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             Annual Sagan Lecture              

Extrasolar Planets - Paul Butler - Carnegie Institution                           

Presented as part of the American Geophysical Union's 2003 Fall Meeting

           Friday, December 12th at 8:00 am

           Moscone West Conference Center

           Room 2002

           4th and Mission Streets

          San Francisco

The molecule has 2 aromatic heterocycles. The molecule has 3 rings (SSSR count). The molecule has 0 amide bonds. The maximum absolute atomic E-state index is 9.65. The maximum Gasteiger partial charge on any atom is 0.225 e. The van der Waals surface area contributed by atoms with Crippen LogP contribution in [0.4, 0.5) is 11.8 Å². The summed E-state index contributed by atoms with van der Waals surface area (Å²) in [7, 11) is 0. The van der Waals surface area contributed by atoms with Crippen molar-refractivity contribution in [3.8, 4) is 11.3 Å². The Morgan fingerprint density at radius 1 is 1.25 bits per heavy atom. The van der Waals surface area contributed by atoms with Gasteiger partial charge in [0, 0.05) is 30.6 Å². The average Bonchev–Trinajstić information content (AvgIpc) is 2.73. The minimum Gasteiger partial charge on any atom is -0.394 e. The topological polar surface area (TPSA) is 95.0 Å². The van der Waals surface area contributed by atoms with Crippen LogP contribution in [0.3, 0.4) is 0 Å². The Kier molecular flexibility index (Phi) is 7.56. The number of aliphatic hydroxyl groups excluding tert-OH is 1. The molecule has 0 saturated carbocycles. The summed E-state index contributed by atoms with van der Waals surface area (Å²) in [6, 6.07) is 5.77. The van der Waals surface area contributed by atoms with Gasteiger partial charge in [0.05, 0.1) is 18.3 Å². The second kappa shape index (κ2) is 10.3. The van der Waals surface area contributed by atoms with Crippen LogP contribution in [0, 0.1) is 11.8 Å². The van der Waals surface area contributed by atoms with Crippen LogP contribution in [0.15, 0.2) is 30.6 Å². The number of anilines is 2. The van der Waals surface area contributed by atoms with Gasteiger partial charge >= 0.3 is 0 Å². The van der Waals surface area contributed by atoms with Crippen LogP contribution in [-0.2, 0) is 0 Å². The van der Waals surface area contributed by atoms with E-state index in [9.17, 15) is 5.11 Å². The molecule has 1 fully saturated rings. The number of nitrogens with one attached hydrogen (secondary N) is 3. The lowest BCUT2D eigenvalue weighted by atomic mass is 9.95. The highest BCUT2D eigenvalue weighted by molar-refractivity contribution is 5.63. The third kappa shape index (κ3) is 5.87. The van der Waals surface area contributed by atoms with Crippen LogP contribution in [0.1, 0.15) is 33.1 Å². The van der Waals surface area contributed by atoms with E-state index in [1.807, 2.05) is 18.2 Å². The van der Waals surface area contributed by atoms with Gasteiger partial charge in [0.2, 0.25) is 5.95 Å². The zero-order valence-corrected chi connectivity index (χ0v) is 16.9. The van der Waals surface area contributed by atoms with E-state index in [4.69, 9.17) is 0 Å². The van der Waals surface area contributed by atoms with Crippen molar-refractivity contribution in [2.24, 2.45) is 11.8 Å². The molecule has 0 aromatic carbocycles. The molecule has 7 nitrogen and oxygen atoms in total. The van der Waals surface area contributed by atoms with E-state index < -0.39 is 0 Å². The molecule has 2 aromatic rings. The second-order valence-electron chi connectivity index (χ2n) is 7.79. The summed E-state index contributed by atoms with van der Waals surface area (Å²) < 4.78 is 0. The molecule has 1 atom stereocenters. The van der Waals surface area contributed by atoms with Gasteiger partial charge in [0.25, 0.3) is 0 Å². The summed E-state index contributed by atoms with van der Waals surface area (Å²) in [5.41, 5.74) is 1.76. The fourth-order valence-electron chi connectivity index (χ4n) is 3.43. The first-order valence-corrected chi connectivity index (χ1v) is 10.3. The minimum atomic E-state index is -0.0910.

None of the roughly one hundred hundred extrasolar planets found to date closely resembles the Solar System. Unlike the Solar System, most extrasolar planets are in eccentric orbits. The giant planets in the Solar System all orbit beyond 5 AU, while the known extrasolar planets (with one exception) all orbit within 4 AU, with several in extraordinarily small orbits with periods of days to weeks. Current state-of-the-art technology can only detect giant planets, with the most massive planets being the easiest to detect. Nonetheless the planet mass function rises toward lower masses down to the limit of detection incompleteness, below a jupiter-mass. There are almost no planets more massive than 5 jupiter-masses though these would be the easiest to detect. The planet bearing stars are significantly enriched in elements heavier than hydrogen and helium relative to both the Sun and nearby stars. NASA, the European Space Agency, NSF, and the European Southern Observatory are all focused on "next generation" planet detection technologies including giant ground-based 30 and 100 meter telescopes capable of directly imaging giant planets, space-based interferometers apable of detecting terrestrial-size planets in earth-like orbits, and space-based telescopes capable of directly imaging earth-like planets and taking their spectra. The first of these next generation instruments should be operating by the end of the decade, with first results coming in around 2015. The goal of our group is to survey all Sun-like stars out to 50 parsecs, a total of about 2,000 stars. At the time of this writing (September 2003) we are surveying 1,700 of these stars using the Lick 3-m (California), Keck 10-m (Hawaii), 3.9-m AAT (Australia) and 6.5-m Magellan (Chile) telescopes. Recent discoveries from our group include several systems of multiple planets, the only known transit planet, and the first sub-saturn mass companions, as well as two-thirds of all known extrasolar planets. Solar System analogs, Jupiter and Saturn--like planets orbiting beyond 4 AU, have not yet been discovered. These elusive planets will begin emerging from our existing surveys before the end of this decade. By 2010 our surveys will provide a first planetary census of nearby stars, allowing us to estimate the ubiquity of planetary systems and of "Solar System" analogs, and thus put the Solar System in a Galatic perspective for the first time.











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